“That’s a good indicator that patients are feeling less pain,” says Knolhoff. “They can start physical therapy sooner, usually on the same day of surgery. And, by eliminating the need for a PCA or a Foley catheter, we increase mobility and reduce the risk of infection.”
Decreased length of stay also leads to increased patient satisfaction, decreased post-surgical complications and decreased costs to the overall health care system.
Suzy Erb is an elementary school music teacher in Lena, Ill., west of Freeport. She had spinal fusion surgery between the L-5 and S-1 vertebrae in 2010 with Dr. Roh and remembers the experience well.
“The surgery was great and worked wonderfully,” she recalls. “However, the hospital stay was very rough. I don’t tolerate pain medications well and my pain was pretty high.”
She says the relaxing and healing took place at home, after the more difficult time in the hospital. Earlier this year, she had a second fusion surgery with Dr. Roh, on the L-4 vertebrae, after developing cysts on either side of her spinal column. Dr. Roh used the Exparel protocol and the experience with her pain levels was completely different.
“Night and day,” she says. “The recovery was so much better this time. I was up walking around in the hospital and I barely felt like I had had surgery. I was able to transition to the pain killers and then got off them quickly. There was really very little pain at all.”
Mary Horvat tells a similar story. She’s a high school physical education teacher in Rockford who leads a very active lifestyle. She had spinal fusion surgery in 2007 on the L-5 and S-1 vertebrae and remembers the pain following the surgery.
“The surgery was a success but the pain was more than I expected,” she says. “The first few weeks were rough and I had to have several prescriptions and ended up adding stronger painkillers. Then, it was difficult getting off them, as I’d never had to wean myself from that type of drug.”
Earlier this year she had a second surgery on L-4 and L-5 and the procedure also repaired some compressed nerves. Dr. Roh explained to her that he’d be using a newer protocol to manage her post-surgical pain. The experience this time? Totally different.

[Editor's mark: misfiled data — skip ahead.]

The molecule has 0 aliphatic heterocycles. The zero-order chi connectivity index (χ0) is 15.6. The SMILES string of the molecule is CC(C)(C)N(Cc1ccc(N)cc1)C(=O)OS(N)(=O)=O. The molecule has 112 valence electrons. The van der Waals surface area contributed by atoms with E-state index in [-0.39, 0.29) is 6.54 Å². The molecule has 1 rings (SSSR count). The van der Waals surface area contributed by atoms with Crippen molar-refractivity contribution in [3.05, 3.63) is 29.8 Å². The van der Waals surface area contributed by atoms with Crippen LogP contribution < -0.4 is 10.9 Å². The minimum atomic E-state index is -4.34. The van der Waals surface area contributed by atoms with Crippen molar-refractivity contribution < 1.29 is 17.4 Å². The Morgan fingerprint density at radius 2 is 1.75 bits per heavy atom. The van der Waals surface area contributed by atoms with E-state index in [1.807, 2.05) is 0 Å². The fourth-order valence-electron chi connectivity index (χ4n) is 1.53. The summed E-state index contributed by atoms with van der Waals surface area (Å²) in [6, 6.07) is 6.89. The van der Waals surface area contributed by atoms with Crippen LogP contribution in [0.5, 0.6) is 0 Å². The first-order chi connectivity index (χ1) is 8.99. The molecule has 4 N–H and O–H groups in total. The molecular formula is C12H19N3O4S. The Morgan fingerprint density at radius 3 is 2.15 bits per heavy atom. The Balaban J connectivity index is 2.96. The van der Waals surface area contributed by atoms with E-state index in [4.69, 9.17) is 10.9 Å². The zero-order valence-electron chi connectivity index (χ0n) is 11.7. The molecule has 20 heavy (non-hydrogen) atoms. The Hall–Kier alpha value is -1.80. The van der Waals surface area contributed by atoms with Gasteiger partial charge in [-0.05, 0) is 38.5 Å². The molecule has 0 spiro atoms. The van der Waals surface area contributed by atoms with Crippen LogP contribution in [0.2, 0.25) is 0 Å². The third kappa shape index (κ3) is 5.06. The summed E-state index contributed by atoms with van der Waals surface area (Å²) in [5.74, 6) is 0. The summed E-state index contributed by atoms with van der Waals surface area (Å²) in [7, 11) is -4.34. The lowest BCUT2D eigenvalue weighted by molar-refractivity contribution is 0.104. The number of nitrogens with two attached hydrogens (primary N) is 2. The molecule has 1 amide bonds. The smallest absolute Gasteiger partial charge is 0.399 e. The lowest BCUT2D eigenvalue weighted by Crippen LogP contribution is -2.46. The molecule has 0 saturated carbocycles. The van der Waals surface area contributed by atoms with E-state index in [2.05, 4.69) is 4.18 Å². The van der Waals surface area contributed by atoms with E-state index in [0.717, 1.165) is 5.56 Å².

“After the surgery, I was able to walk the halls later that day,” she says. “There was very little pain and I only ended up with one prescription for pain medicine and I didn’t even use the whole supply. I could have gone back to work even earlier if I didn’t have a job with a lot of physical activity.”
Rockford Spine Center and OSF are continuing to gather data on surgical patients that have used Exparel and hope to share their detailed findings with the medical community in the future.
Specialty Practice Adds to Its Team of Professionals
Rockford, Ill. (October 6, 2016) – Physical Therapist Cassie Alderks, P.T., D.P.T., recently joined the Physical Therapy Department at Rockford Spine Center (RSC). She will work with staff to provide a variety of services and care to patients.
Alderks earned a bachelor’s degree in exercise science and a doctorate in physical therapy from Carroll University in Waukesha, Wisconsin. She conducted research during her graduate training and presented at the national conference of the American Physical Therapy Association, of which she is a member.
Rockford, Ill. (October 11, 2016) – Rockford Spine Center Physical Therapist Assistant Dana Smitley recently completed a continuing education course on identifying and implementing appropriate treatments and interventions for patients with vestibular disorders and balance dysfunctions.
The course, “Evaluation and Treatment of Patients with Dizziness and Balance Disorders: A Comprehensive Approach Through Vestibular Rehabilitation Therapy,” was presented by Saravanan Chockalingam, P.T., D.P.T., C.L.T., C.Y.T. He is a physical therapist specializing in vestibular disorders and a member of the Vestibular Disorders Association (VDA).
According to the VDA, 30 percent of people over the age of 65 have dizziness as a common symptom. Often times, dizziness is treated with medications to address nausea and vertigo without addressing the source of the dizziness. Certain causes of dizziness can be resolved within one physical therapy session without medications.
Smitley joined RSC in 2015 and holds an associate’s degree in applied science for physical therapist assistants from Blackhawk Technical College. Her practice has centered on outpatient orthopedic rehabilitation.
Stephen Gabriel, M.D., remembers the shoulder discomfort coming “out of the blue” on a Wednesday back in February 2016. The pain gravitated to his neck and then escalated. By day three, he recalls, he couldn’t lift his arm.
When you’re an orthopedic surgeon, this is an especially troubling development. “I could probably gut it out through the pain, “says Dr. Gabriel, a general orthopedic surgeon at KSB Hospital in Dixon. “However, the loss of motor function was the biggest issue.”
A call to his friend and professional colleague, Rockford Spine Center Surgeon Fred Sweet, M.D., was the first step. They began with an MRI and knew immediately that surgery was the solution.
“Dr. Gabriel’s deltoid function had deteriorated quickly and he was unable to lift his arm to put on a surgical mask,” recalls Dr. Sweet. “I recommended a C4-C5 anterior cervical discectomy and fusion (ACDF).”